A new study has found that oil companies have known about the dangers of climate change decades before anyone else and have been leading a campaign to suppress climate science and create public doubt about global warming since the 1950s.
The Center for International Environmental Law released a report Wednesday that showcases their analysis of hundreds of documents and the decades-long corporate misinformation campaign to derail climate science.
“We began with three simple, related questions,” says Carroll Muffett, President of CIEL. “What did they know? When did they know it? And what did they do about it? What we found is that they knew a great deal, and they knew it much earlier and with greater certainty than anyone has recognized or that the industry has admitted.”
According to the report, industry excutives met in Los Angeles in 1946 to discuss growing public concern about air pollution. This led to the creation of the Smoke and Fumes Committee – a special research panel that would conduct research into pollution issues. Among these issues was the potential effects of rising levels of C02 in the atmosphere.
According to the documents analyzed by CIEL, over the next few decades, the Smoke and Fumes Committee had funded “massive levels of research in an array of air pollution issues.” Climate change became one of those issues by at least the mid-1950s.
CIEL also uncovered that Humble Oil (now ExxonMobil) funded scientists for environmental research, while at the same time “actively funded and published research into alternate theories of global warming.”
By 1968, external research by the Stanford Research Institute was presented to the American Petroleum Institute warning of the potential consequences of C02 emissions in the atmosphere.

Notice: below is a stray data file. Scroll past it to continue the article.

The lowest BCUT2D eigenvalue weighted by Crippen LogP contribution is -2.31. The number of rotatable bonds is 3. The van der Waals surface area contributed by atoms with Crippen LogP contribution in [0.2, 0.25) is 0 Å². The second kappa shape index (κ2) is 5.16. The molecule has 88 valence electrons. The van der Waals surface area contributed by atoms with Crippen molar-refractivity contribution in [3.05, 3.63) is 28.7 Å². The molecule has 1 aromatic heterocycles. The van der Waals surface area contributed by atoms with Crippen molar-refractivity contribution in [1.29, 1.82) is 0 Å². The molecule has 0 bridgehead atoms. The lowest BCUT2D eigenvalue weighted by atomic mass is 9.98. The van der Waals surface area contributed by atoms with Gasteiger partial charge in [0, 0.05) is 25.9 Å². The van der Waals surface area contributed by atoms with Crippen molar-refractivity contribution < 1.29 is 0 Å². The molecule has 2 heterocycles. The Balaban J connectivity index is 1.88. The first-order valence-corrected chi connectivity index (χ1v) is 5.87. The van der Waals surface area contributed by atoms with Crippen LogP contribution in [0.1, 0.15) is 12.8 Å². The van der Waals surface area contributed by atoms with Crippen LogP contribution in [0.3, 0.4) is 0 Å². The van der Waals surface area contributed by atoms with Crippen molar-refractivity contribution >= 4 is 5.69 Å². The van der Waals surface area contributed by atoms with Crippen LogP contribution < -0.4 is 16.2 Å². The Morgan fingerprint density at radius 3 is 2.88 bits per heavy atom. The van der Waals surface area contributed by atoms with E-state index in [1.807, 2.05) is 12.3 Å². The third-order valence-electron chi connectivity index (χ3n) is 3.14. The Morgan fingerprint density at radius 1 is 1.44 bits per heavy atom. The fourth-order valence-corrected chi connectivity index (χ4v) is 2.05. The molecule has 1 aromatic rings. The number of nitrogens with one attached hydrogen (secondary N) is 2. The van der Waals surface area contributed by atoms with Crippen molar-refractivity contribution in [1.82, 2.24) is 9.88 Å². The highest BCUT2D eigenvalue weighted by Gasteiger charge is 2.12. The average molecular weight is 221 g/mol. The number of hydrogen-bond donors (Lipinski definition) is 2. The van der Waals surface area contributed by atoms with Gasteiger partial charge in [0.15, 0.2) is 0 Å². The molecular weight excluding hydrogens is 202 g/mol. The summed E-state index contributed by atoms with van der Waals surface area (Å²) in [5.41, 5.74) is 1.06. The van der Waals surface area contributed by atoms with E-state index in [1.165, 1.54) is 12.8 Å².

Climate-Induced Human Change
It also warned of potentially catastrophic events such as rising temperatures that could cause melting ice caps, a rise in sea levels, warming of the oceans, and an increase in photosynthesis by the year 2000.
“CIEL’s findings add to the growing body of evidence that the oil industry worked to actively undermine public confidence in climate science and in the need for climate action even as its own knowledge of climate risks was growing,” said Muffett.
The industry continued to fund research that was used to “promote public skepticism of environmental science and environmental regulations the industry considered hasty, costly, and potentially unnecessary,” according to the CIEL report.
“These documents are the tip of an evidentiary iceberg that demands further investigation,” says Muffett. “Oil companies had an early opportunity to acknowledge climate science and climate risks, and to enable consumers to make informed choices. They chose a different path. The public deserves to know why.”
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